The act of one Entity assuming the Identity of another Entity, often for malicious purposes. Guardianship is not Impersonation because the Guardian is acting on behalf of and with the authorization of the Identity Owner, and is often legally knowable. Delegation is not Impersonation because the Delegate has a recognizable identity distinct from that of the Delegator.
The process of recovering access to and control of a set of Private Keys—or an entire Wallet—after loss or compromise. Key Recovery is a major focus of the emerging DKMS standard for cryptographic key management.
A legal Entity that is not a natural person (i.e., not an Individual). Examples of Organizations include a Group, sole proprietorship, partnership, corporation, LLC, association, NGO, cooperative, government, etc. Mutually exclusive with Individual.
A transfer of cryptographically verifiable units of value from one Entity to another Entity.
The half of a cryptographic key pair designed to be kept as the Private Data of an Entity. In elliptic curve cryptography, a Private Key is called a signing key.
Data over which an Entity does not exert access control—it is publicly available to be read by anyone. Mutually exclusive with Private Data.
The half of a cryptographic key pair designed to be shared with other parties in order to decrypt or verify encrypted communications from an Entity. In digital signature schemes, a Public Key is also called a verification key. A Public Key may be either Public Data or Private Data depending on the policies of the Entity.
A special Private Key used for purposes of recovering a Wallet after loss or compromise. In the DKMS key management protocol, a Recovery Key may be cryptographically sharded for secret sharing among multiple Trustees.
A software module that accepts an Identifier as input, looks up the Identifier in a database or ledger, and returns metadata describing the identified Entity. The Domain Name System (DNS) uses a DNS resolver. Self-Sovereign Identity uses a DID Resolver.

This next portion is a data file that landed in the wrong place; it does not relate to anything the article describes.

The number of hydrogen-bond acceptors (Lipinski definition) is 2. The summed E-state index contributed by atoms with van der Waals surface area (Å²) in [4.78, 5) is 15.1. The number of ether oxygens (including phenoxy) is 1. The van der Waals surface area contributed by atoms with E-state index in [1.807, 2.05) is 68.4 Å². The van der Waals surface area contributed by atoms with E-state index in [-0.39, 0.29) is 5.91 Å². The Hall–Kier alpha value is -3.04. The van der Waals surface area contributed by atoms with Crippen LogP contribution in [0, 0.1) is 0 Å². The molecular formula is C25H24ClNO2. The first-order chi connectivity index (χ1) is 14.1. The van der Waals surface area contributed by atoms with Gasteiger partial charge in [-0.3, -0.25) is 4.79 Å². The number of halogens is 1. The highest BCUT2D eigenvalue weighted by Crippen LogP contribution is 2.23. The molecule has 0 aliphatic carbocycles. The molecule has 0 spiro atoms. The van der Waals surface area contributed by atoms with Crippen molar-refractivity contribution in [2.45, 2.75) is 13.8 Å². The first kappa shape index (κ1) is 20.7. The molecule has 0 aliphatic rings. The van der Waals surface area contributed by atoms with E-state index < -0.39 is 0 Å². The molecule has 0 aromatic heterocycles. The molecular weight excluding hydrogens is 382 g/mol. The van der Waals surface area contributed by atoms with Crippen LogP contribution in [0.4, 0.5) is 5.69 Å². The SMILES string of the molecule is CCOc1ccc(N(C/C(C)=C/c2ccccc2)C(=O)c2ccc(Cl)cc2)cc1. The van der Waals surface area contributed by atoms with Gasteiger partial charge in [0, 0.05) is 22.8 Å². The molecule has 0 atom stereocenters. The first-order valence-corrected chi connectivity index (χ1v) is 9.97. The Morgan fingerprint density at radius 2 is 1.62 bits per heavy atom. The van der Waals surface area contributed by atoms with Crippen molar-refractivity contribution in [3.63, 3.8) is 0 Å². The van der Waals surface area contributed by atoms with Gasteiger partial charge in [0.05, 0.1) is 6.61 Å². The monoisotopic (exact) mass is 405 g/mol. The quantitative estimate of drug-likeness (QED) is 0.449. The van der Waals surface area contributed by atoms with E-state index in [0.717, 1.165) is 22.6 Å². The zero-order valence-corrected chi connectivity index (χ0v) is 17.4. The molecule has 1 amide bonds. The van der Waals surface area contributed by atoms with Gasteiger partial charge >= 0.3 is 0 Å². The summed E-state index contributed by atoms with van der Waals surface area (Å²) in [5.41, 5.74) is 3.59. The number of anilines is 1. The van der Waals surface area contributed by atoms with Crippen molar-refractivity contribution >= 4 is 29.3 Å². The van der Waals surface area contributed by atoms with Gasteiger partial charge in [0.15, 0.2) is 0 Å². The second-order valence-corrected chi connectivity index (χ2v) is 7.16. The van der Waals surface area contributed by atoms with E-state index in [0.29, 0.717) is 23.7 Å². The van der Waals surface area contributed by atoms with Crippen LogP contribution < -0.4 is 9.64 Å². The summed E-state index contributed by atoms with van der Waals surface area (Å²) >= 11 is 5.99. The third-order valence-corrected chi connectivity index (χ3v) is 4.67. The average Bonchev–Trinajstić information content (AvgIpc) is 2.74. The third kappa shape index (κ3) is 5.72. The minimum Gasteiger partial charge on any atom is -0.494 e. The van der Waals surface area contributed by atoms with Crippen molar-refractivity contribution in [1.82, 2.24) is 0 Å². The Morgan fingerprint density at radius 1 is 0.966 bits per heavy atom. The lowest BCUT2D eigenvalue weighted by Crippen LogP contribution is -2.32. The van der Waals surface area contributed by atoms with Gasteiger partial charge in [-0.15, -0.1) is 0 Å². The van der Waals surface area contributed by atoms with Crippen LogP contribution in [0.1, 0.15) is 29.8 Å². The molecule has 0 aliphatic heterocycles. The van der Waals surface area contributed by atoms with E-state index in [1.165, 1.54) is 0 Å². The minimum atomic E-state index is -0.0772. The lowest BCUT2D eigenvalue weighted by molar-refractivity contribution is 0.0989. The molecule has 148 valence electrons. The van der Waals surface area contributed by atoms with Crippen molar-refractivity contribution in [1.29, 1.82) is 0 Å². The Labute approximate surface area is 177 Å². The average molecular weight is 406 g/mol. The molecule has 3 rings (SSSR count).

An identity system architecture based on the core principle that Identity Owners have the right to permanently control one or more Identifiers together with the usage of the associated Identity Data.
The set of Agents, Wallets, Vaults, devices, services, and other digital resources over which an Identity Owner exercises sovereignty. Note that the actual sovereignty of the Identity Owner is limited to the degree such control is protected by the Developer of the hardware or software the Identity Owner is using.
Initialism for Self-Sovereign Identity.
The Entity whose Identifiers are asserted by DIDs and whose Attributes are asserted by Credentials. Aligns with the definitions provided by the W3C Credentials Community Group and W3C Verifiable Claims Working Group.
An Entity that is not an Individual or an Organization and thus cannot be held legally accountable. A Thing may be a Natural Thing or a Man-Made Thing. In Self-Sovereign Identity, a Thing is represented by an Agent that can form Connections, exchange Credentials, and communicate securely even if the Thing itself is not network-enabled. Mutually exclusive with Identity Owner.
To participate in an SSI ecosystem, every Thing must have a Thing Controller. NOTE: Not all objects are Things in the sense defined here. A Thing must be a uniquely identifiable Entity that is not fungible, i.e., not directly replaceable or exchangeable with another Thing.
A Controller that controls the Identity Data, including the Private Keys, for a Thing. Every Thing must have a Thing Controller. The Thing Controller may or may not be the legal owner of the Thing, however the Thing Controller may still be legally responsible for actions Agent(s) take on behalf of the Thing.
A term used to describe cryptographically-protected secure storage that is outside a Wallet but still accessible to and/or managed by an Agent. A Vault may (but is not required to) contain a Wallet. A Vault is often used for secure storage of digital assets too large to fit into a Wallet, or to manage identities in batches and/or by quorum. Encryption and decryption of the contents of the Vault is usually performed by an Agent using Private Keys stored in a Wallet.
An Entity who requests a Credential or Proof from a Holder and verifies it in order to make a trust decision about an Entity. Based on the definition provided by the W3C Verifiable Claims Working Group.
A software module, and optionally an associated hardware module, for securely storing and accessing Private Keys, Link Secrets, other sensitive cryptographic key material, and other Private Data used by an Entity. A Wallet is accessed by an Agent.